Saturday, July 25, 2015

Quintessential Vermont: SHAPE OF THE SKY, Shelagh Connor Shapiro

Summer has settled around us, warm and humid, with lush gardens and the hum of lawnmowers, sometimes a tractor. The pond on the ridge is quiet. The blackbird babies have left the nest and their parents no longer shriek when I walk toward the willow thicket along the shore. Even the frogs have turned lazy and replete -- the peepfrogs don't need to issue mating calls any longer, and the fat green frogs with their hoarse banjo-string croaks only sound off once an hour or so.

But along with all that lazy contentment are patches of exhilaration and eager preparation, a few towns from here, as the much-photographed hill town of Peacham prepares for its annual "Peacham Acoustic Music Festival." I visited the café at the "four-corners" at the center of the village last week, and half the conversations touched on the festival ... it's coming soon, along with all those musicians.

Yet how different this celebration of traditional music is from some other summer festivals that have taken place in the Green Mountains in the past decades: the Grateful Dead in concert; Farm Aid mini versions; years of the Bread & Puppet Domestic Resurrection Circus.

And those are the events and times that Vermont author Shelagh Connor Shapiro captures in her 2014 novel SHAPE OF THE SKY, a gentle mystery in multiple voices. As the book opens, it's late winter, and farmers Georgia and Bill Farnham share impressions during the annual meeting of the tiny Vermont town of Resolute, population 613. When the proposal for the town to host a concert of the state's most famous band (now internationally famous) passes by vote, the Farnhams have their own way of deciding whether to plant the cornfield as usual in the coming spring -- or prepare to grid their field into campsites for the band's devoted followers and thousands in the audience.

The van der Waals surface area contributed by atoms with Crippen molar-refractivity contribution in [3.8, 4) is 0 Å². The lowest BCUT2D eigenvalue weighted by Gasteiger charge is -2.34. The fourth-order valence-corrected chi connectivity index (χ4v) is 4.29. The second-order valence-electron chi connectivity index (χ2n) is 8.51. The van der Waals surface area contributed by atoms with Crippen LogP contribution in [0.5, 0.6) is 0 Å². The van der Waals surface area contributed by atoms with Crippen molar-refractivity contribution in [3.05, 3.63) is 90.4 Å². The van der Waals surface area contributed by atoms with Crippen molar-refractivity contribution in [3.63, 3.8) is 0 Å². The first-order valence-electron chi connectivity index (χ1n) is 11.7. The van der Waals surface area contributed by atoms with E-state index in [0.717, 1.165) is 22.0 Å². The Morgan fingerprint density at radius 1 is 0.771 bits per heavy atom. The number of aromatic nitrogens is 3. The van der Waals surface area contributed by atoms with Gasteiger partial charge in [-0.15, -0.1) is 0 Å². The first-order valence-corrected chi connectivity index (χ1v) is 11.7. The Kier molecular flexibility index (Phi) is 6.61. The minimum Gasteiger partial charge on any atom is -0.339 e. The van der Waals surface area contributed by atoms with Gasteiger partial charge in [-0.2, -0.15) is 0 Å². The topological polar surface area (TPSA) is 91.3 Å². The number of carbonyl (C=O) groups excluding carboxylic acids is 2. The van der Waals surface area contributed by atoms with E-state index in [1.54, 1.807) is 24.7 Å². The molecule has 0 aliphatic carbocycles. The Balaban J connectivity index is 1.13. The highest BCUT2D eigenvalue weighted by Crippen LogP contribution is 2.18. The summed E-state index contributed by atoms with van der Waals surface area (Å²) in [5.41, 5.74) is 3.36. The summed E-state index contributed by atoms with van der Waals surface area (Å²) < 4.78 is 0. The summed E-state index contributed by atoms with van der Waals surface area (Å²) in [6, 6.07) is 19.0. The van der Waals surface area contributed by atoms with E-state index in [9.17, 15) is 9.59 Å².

Two weeks before the festival, there will be a death of a young woman -- a plot twist that's soon revealed -- and Rita Frederick, who's told everyone all along that the festival would be a mistake, will have her satisfaction. But the loss and sorrow of the death resonated more with other characters in the many-voiced tale, in the best of ways: through the love they have for each other and the tenderness with which they view even the visiting band followers, dreadlocks and all.

Love, it turns out, is what Shapiro portrays best of all. There's the trusting, solid affection of the long-married Farnhams; the twisted but reliable love of Rita Frederick for her aging father, and his for her; the possibility of romance for wheelchair-bound Becca Akyn and the shifting form of love she has for her son Carter; and in a sense, even the death that takes place involves a young woman uncertain of what her dream of marriage will involve. And, ironically, the long-term affection of the members of the band Perilous Between for each other.

Delicately threaded through the book is Shapiro's image of what village life offers for choices, as the band's concert tour arrives under the name "Shape of the Sky" -- a reference to the way the mountains and trees create the edges of the Vermont sky, but also to each person's separate idea of what the phrase might mean.

Don't choose this one for a "mystery" (it's hard to even say whether there's a sleuth here, just a quiet police presence) -- choose it instead for a garden of gentle storytelling that blesses the landscape. The sweetness of the story will linger, long after the plot twists are all neatly resolved and the characters, memorable and unusual, have become part of the good dream of a book well read and well resolved. Published by Wind Ridge Books of Vermont, and available at the usual outlets, especially independent bookstores.

1 comment:

Shelagh Connor Shapiro said...

Many thanks for this lovely review! If anyone might be free at the last minute, I'll be reading from Shape of the Sky tonight as part of the Celebration of Expressive Arts at the Inn in Montgomery Center. 7 pm!